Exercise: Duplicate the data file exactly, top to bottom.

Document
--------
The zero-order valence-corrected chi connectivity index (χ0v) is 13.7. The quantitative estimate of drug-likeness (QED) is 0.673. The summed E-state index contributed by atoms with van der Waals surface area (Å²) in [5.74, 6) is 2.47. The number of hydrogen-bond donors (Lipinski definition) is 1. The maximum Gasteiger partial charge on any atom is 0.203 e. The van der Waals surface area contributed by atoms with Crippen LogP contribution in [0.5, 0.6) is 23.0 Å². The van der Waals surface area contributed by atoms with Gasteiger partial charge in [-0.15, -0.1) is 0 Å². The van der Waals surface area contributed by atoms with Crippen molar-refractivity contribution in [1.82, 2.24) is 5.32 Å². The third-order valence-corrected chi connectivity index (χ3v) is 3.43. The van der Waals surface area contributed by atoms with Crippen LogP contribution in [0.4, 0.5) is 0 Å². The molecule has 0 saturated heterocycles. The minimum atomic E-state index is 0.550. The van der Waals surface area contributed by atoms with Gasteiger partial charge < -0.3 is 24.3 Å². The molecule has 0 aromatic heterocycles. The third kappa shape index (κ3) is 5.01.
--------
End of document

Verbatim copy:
The zero-order valence-corrected chi connectivity index (χ0v) is 13.7. The quantitative estimate of drug-likeness (QED) is 0.673. The summed E-state index contributed by atoms with van der Waals surface area (Å²) in [5.74, 6) is 2.47. The number of hydrogen-bond donors (Lipinski definition) is 1. The maximum Gasteiger partial charge on any atom is 0.203 e. The van der Waals surface area contributed by atoms with Crippen LogP contribution in [0.5, 0.6) is 23.0 Å². The van der Waals surface area contributed by atoms with Gasteiger partial charge in [-0.15, -0.1) is 0 Å². The van der Waals surface area contributed by atoms with Crippen molar-refractivity contribution in [1.82, 2.24) is 5.32 Å². The third-order valence-corrected chi connectivity index (χ3v) is 3.43. The van der Waals surface area contributed by atoms with Crippen LogP contribution in [0.4, 0.5) is 0 Å². The molecule has 0 saturated heterocycles. The minimum atomic E-state index is 0.550. The van der Waals surface area contributed by atoms with Gasteiger partial charge < -0.3 is 24.3 Å². The molecule has 0 aromatic heterocycles. The third kappa shape index (κ3) is 5.01.